Iwakuma pitched just six games for Seattle this season, going 0-2 with a 4.35 ERA before being placed on the disabled list in early May. He attempted to come back all year, but was finally shut down two weeks ago when it became apparent he still wasn't able to throw competitively.
The Mariners have a $10 million option on the 36-year-old's contract for next season, or they can offer him a $1 million buyout and let him enter free agency.
Iwakuma has been one of Seattle's most-consistent starters over the past six years, compiling a 63-39 record and 3.42 ERA in 150 games, including 136 starts.
He finished third in the American League Cy Young Award voting in 2013 after going 14-6 with a 2.66 ERA and he was voted the Mariners Pitcher of the Year by the Seattle Baseball Writers Association of America both that season and in 2016, when he finished 16-12 with a 4.12 ERA.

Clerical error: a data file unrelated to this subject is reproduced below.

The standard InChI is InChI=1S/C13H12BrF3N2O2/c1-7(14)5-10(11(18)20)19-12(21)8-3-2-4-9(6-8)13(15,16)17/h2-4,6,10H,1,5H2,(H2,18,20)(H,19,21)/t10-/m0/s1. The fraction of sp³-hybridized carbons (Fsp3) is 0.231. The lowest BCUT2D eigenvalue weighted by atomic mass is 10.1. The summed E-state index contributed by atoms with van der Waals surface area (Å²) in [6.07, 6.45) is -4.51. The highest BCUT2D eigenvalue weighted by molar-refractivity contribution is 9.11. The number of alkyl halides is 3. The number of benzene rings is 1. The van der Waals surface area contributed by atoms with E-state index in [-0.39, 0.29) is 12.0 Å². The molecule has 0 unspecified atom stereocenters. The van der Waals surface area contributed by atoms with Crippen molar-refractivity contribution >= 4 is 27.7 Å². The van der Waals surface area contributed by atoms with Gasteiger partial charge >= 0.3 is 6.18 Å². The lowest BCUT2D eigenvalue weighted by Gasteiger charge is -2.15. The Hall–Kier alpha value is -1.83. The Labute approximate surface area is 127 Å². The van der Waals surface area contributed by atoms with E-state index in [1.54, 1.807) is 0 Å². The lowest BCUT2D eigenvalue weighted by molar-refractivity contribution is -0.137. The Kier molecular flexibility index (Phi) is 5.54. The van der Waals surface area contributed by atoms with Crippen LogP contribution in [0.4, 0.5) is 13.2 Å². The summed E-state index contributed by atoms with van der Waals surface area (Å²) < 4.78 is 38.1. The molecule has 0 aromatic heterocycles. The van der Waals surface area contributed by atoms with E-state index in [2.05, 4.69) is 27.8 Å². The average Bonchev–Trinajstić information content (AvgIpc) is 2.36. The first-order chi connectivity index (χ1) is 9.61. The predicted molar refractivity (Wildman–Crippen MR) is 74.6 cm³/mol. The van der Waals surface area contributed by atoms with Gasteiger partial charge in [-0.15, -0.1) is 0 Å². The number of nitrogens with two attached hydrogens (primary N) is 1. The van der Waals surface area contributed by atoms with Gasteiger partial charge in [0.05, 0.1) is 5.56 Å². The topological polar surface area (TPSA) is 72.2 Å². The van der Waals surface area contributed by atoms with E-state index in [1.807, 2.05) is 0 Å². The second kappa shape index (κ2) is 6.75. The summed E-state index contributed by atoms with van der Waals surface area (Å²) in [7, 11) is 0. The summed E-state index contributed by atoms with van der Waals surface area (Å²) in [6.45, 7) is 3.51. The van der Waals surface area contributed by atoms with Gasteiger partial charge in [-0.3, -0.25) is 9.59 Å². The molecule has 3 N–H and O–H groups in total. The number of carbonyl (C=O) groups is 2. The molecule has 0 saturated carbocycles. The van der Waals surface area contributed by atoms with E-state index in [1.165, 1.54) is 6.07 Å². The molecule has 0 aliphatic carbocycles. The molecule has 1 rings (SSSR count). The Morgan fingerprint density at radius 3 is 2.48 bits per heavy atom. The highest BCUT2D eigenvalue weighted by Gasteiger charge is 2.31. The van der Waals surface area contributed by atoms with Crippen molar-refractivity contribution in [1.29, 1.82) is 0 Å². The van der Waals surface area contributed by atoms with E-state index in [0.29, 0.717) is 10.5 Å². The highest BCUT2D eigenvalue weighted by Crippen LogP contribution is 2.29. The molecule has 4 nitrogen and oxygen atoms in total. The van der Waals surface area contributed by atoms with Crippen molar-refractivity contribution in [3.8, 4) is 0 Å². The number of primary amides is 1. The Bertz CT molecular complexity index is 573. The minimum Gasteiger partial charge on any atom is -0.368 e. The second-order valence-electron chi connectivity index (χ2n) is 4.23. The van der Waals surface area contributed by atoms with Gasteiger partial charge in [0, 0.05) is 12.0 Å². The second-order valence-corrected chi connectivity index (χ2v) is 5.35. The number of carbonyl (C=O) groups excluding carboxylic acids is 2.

Paxton to start Sunday's finale
Although the Mariners are out of the playoff picture, they've decided to allow left-hander James Paxton to start Sunday's 12:07 p.m. PT season finale against the Angels.
Paxton is 12-5 with a 3.12 ERA in 23 starts, but he has pitched just three times since returning from a month-long stint on the disabled list with a strained pectoral muscle.
"They gave me the option and I decided my body feels great and my innings aren't an issue, so I want to run it out there one more time," Paxton said. "The more innings I can get, the better. It gives me one more game to go out there and feel good about where I'm at going into next season."
Paxton threw 82 pitches in 5 1/3 innings in his last outing, a 6-3 win in Oakland, and will likely throw in that range again Sunday.
"We had a good talk and he feels like his mechanics and timing are really coming along and he just wants to go out and pitch one more time and finish out the season," manager Scott Servais said. "I certainly respect him wanting to feel good about going out there. It'll be on a limited basis. We're not going to run him out there for 110 pitches, but hopefully he gives us a competitive five innings and we go from there."